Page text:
11. The future is weird.

  1. I know this is not true, and the best days of our computing lives are ahead of us, but it’s still a hard feeling to shake.  ↩

  2. This is also not true, I’m pretty sure. (I’m too lazy to look up exact numbers.) And mostly it’s a function of the iPad’s weight being distributed across a larger volume. But again: still hard to shake the feeling.  ↩

  3. Cue small violin.  ↩

  4. For a second time: I know it’s not, but the feeling is, yet again, hard to shake.  ↩

Marco Arment sells Instapaper

He writes:

A couple of months ago, at 1:30 AM, I suddenly realized who should take it over. I jumped out of bed, tiptoed downstairs (no parent wants to wake a sleeping baby), and sent an email. It didn’t take much convincing, because we both knew it was a great fit.

Instapaper’s been one of the most solid, steadfast apps I’ve ever used, and it’s always found a place on my iOS home screens. I’m glad it doesn’t sound like that’s changing anytime soon.

Google to shut down Reader

Initial reaction: Aw, Google. Why you got to go do a thing like that?

But it’s been a couple days since the announcement, and the discussion’s been pretty interesting. And while I still think this is going to be frustrating for users while we pack up and wait for everything to go down, as Brent Simmons (and many others) have said, developers have a great shot here. Nature, vacuums, etc.

Marco Arment on Google's WebM: "'Open' is just lip service"

What was Google’s motto again? Don’t be—don’t be—that is—uh[1]


  1. Florian Mueller at FOSS Patents, in response to Marco’s post, adds:  ↩

    Google’s business model is not a perpetual motion machine: by copying Apple’s user interface (Android was originally designed to be more BlackBerry-like), by copying many thousands of lines from the Java source code, or by building a key feature of Google Maps on technology that actually belongs to Microsoft, Google makes other companies’ creations (even if it still develops a lot of code around it) available “for free” to end users, but once everything others have invested in has been copied, who will invest in the next wave of innovation? (Other than Google with its advertising-centric business model.)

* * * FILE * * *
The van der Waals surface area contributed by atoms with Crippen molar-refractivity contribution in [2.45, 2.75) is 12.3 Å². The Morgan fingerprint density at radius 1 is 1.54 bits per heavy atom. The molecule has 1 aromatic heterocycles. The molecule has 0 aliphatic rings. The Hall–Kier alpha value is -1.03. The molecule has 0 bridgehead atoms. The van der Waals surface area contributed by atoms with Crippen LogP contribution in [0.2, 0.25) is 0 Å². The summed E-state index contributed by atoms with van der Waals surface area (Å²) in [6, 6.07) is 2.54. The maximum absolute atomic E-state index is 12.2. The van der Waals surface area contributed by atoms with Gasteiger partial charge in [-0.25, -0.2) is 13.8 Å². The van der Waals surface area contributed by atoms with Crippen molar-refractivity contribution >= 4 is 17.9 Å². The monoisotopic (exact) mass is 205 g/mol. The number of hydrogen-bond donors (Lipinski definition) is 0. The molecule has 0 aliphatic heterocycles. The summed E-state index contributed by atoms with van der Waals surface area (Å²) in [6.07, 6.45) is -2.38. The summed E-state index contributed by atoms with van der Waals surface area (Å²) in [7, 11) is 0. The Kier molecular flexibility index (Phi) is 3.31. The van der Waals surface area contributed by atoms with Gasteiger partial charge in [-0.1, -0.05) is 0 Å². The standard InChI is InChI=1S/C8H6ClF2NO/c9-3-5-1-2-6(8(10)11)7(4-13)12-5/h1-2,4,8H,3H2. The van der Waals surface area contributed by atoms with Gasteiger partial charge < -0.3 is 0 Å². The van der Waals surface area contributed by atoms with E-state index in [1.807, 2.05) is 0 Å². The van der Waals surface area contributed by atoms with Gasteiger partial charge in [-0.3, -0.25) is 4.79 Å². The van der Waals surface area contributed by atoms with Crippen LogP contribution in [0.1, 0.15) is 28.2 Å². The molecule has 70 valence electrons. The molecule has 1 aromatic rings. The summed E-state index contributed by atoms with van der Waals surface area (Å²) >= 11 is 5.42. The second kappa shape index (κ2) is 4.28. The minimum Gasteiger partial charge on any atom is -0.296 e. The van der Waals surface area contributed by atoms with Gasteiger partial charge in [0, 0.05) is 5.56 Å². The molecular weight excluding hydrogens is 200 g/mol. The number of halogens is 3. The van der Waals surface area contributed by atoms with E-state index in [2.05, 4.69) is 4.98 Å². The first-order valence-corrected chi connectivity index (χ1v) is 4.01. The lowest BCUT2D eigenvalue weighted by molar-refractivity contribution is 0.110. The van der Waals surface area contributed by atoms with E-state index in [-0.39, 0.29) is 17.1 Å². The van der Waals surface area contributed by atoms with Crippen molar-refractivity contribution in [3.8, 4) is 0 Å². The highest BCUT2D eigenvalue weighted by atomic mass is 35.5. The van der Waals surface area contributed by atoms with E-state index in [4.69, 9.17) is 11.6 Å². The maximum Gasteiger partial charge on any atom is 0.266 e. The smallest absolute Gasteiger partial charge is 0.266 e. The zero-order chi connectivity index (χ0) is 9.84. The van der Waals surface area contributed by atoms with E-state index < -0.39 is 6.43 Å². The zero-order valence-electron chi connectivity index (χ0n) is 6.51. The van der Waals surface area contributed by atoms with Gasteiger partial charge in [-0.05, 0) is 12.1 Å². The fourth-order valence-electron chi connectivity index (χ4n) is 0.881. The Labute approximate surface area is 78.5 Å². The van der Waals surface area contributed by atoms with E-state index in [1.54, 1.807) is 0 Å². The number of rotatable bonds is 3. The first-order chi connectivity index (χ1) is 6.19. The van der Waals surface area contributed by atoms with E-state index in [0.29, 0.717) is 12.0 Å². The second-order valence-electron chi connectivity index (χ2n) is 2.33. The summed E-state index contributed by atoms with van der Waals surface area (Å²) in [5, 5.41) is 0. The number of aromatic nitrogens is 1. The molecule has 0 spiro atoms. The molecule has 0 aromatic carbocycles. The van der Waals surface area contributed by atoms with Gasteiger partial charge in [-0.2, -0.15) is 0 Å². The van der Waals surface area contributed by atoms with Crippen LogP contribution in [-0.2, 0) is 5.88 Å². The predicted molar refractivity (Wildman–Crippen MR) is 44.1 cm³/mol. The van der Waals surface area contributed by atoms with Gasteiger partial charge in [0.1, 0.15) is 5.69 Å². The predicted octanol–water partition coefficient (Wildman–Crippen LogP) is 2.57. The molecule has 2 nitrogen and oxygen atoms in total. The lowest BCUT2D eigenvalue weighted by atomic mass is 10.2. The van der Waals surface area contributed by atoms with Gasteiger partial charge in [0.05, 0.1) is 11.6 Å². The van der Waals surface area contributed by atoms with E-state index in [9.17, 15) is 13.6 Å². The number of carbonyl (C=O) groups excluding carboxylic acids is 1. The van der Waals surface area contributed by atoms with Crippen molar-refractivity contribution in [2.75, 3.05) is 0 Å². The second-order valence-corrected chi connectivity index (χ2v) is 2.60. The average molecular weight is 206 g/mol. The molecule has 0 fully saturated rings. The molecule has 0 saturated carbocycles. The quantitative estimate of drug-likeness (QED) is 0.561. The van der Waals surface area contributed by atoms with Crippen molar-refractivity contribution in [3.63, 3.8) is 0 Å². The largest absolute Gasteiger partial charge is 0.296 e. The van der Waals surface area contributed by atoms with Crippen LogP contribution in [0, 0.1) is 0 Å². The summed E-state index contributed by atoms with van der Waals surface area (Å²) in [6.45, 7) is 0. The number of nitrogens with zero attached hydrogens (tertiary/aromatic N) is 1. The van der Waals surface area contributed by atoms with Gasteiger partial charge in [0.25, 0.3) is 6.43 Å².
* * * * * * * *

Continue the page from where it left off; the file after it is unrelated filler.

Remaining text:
It’s not a great trend. What the heck happened to The Great Nerd Hope?

The Google Glass feature no one is talking about

Mark Hurst:

The key experiential question of Google Glass isn’t what it’s like to wear them, it’s what it’s like to be around someone else who’s wearing them. I’ll give an easy example. Your one-on-one conversation with someone wearing Google Glass is likely to be annoying, because you’ll suspect that you don’t have their undivided attention. And you can’t comfortably ask them to take the glasses off (especially when, inevitably, the device is integrated into prescription lenses). Finally – here’s where the problems really start – you don’t know if they’re taking a video of you.

Well—

It’s not a stretch to imagine that you could immediately be identified by that Google Glass user who gets on the bus and turns the camera toward you. Anything you say within earshot could be recorded, associated with the text, and tagged to your online identity. And stored in Google’s search index. Permanently.

Okay, but—

I’m still not done.

Shit.

Mailbox

Mailbox is a free mail app for iPhone. It downloads your messages to a secondary cloud server before the messages hit your phone. I have no idea how they’re making money. This can’t possibly go wrong.[1]


  1. The app is really slick, though, and the way it does GTD with email is solid. I’m finding it a bit fiddly to make it work with OmniFocus, just because I’ve made it a point to turn OmniFocus into my only source when I go to look at what I have to do for the day, and now having to split to-do tasks between two places is—well, fiddly.  ↩

Mitt Romney Bought a Trending Topic

I guess he’s trying to leverage that impactful boiled-ocean style blue sky solutioneering.[1][2]


  1. What the shit are “verticals” in this context? Goddamn, Twitter.  ↩

  2. Also, contrast with Barack Obama who posted a thread on Reddit. Not saying that both moves were not purely political/pandering/triply verified by interns (esp. with Obama’s Reddit thing). But it seems wholly appropriate that Obama would post on Reddit, while Romney would throw money at his screen.  ↩